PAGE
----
Monday, November 13, 2017
The Search for a Reasonable Bar Pass Rate
In 2014, the University of North Texas Dallas College of Law (UNT) opened its doors with a very unique mission statement. Their stated goal was to help at-risk students to gain law licenses. Translated loosely: UNT was willing to admit students with lower admission credentials and help them become attorneys in Texas. The problem? ABA accreditation. This is a blueprint that has been used many times before, to mixed results.
There are roughly 200 law schools in the country accredited by the American Bar Association. ABA approval is the standard stamp of validation that allows students of the various schools to sit the bar exam in their state. Only one state-California-has made a notable break from the system by creating their own accreditation system. Schools approved by the California Bar Association may sit for the California bar exam and become licensed attorneys in California. Those students may not be allowed to sit bar exams or practice in other states.
In 2016, UNT was denied accreditation by the ABA on the grounds that too many of its students had low LSAT scores, making it less probable that they would be able to pass the Texas bar exam. The school appealed the decision and was granted provisional accreditation in June 2017. The first graduating class took the exam this July with a 59% pass rate. Texas’ overall pass rate was 71%.
Whittier College of Law in California posted a pass rate of just 22% in the July 2016 exam; Whittier, an ABA accredited school, is shuttering its doors in 2019. Like UNT, Whittier prided itself on its diversity and commitment to educating non-traditional students.
While relevant, pass rates alone should not be a death sentence. The state average pass rate in California for the July 2016 bar exam was around 60%. Those quick to blame California's non-ABA accredited goals may want to look at the pass rates for many of the state's reputable law schools. Above The Law
In a system propped up on prestige, it is ironic that pass rates at all but the very top schools in the country post somewhat paltry numbers. It is unfortunate that the very schools that aim to diversify the profession are those most often taking a hit because of it.
Tuesday, November 7, 2017
Are Full-Time MBA Programs Worth It?
For the third year in a row, full-time MBA programs in the U.S. have seen a steady decline. Experts are nonplussed; in a robust economy, fewer professionals are willing to forgo actual income to pursue a graduate degree. The problem, however, may be more complicated than that.
Like many law schools nationwide, most MBA programs come with a steep price tag of over $50,000 a year. That kind of investment is unlikely to lure the ranks of the gainfully employed back to the classroom. Attendance may also be derailed by the abundance of shorter, more affordable specialized degrees in areas like data analytics and accounting. Over the past decade, enrollment in those programs has nearly doubled.
Many business students rely on employers to fund MBA educations, but those are most often part-time or executive MBA programs. Taking two full years out of the work force and dropping six figures in tuition simply isn't prudent.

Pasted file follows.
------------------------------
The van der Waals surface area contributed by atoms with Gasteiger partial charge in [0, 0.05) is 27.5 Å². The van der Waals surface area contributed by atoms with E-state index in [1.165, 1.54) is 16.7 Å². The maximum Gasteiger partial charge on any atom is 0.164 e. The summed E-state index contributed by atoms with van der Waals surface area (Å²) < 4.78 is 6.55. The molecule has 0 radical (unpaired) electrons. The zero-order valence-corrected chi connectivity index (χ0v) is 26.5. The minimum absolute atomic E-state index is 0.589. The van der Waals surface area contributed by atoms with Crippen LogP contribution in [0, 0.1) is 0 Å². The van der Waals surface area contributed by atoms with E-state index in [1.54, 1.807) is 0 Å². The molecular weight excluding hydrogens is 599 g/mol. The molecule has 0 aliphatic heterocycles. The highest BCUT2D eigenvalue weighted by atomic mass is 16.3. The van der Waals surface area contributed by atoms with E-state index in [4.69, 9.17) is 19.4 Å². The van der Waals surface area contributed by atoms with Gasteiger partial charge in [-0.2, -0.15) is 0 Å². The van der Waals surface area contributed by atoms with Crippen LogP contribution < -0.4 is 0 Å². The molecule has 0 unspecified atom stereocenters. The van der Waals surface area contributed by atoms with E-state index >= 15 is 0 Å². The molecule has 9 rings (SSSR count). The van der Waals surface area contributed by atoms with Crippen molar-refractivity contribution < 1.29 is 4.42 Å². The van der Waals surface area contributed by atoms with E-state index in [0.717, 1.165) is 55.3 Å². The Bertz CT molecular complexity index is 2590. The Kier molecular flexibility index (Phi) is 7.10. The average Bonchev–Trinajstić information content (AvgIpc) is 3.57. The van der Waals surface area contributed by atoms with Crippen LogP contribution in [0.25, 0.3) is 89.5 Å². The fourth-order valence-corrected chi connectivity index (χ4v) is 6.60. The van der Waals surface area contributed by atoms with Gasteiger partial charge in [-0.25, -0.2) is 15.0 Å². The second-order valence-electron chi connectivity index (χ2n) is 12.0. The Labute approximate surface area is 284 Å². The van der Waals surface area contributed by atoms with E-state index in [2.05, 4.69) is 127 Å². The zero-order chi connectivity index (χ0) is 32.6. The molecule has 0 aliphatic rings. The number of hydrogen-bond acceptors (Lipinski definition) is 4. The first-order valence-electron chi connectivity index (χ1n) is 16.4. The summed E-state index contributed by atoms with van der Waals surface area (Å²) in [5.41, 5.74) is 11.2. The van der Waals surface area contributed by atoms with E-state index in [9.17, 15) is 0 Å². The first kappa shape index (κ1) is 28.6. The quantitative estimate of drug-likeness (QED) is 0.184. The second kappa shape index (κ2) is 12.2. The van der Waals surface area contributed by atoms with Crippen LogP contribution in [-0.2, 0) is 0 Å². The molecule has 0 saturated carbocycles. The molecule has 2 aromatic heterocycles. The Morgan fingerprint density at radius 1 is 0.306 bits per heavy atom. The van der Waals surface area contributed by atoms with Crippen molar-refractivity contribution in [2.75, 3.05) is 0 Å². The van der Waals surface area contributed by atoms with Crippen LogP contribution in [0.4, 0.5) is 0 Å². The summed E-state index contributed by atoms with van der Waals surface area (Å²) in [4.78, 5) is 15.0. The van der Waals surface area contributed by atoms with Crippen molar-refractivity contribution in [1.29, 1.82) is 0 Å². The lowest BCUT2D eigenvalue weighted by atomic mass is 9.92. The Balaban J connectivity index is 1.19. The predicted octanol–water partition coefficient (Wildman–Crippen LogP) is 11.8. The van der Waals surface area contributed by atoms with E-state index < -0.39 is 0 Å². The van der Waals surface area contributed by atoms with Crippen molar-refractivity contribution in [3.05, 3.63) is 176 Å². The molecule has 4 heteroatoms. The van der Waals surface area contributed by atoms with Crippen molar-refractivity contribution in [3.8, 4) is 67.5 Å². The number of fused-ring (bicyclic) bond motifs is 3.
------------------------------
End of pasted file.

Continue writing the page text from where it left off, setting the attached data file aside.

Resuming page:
Another possibility likely to gather steam in the months ahead is socio-political in nature. Foreign students have long made up more than half of students in American MBA programs. The visa restrictions imposed and promised by the Trump administration, as well as the anti-immigration rhetoric, have served as a stark deterrent. This year, more than 75% of programs surveyed by the Graduate Management Admission Council reported enrollment declines for the 2017-2018 academic year.
Whether this is a precipitous trend or a shorter hiccup remains to be seen.
Tuesday, November 7, 2017
Rethinking the LSAT in Law School Admissions
When it comes to standardized tests, everyone's got a lot of opinions. For decades, the LSAT has been a prerequisite for entry to law school. In recent years, however, it has-like many other aptitude exams-come under fire for being a less capable predictor of academic success than once thought. Results skew along socioeconomic lines, raising questions about access and diversity in higher education.
Still, when a handful of prominent law schools across the country-among them Harvard and Columbia-recently dropped the LSAT requirement for entering law students, people noticed. Like the SAT for undergraduates, a high LSAT score is a golden ticket to entry. Top scoring students are wooed by the best schools in the country. All things being equal, an LSAT score allows any student to know where they'll land in terms of admission.
Detangling the LSAT from law school admission will be a complicated process, but there are compelling reasons for doing so. Most significantly, numerous studies have indicated that the LSAT is not an accurate predictor of law school GPA or performance on the bar exam. This isn't to say that there isn't correlation in this data points, merely that they are not exhaustively probative.
Accepting the GRE instead, is sending a different message to potential law students. The GRE is the standard-bearer for entry to most graduate programs in the U.S., (aside only from law, business and medical school). Arguably, it is a friendlier test. Because it can be used to access such a broad range of graduate programs, law schools would potentially catch incoming students who might not otherwise have considered law as a field.
The LSAT, of course, also offers measurable structure. It gives students a strong sense of whether or not they are up to the substantial task of law school. But while it's possible that some law schools will follow Harvard's lead in making the LSAT optional, it will likely take years for this testing landscape to see major topographical changes.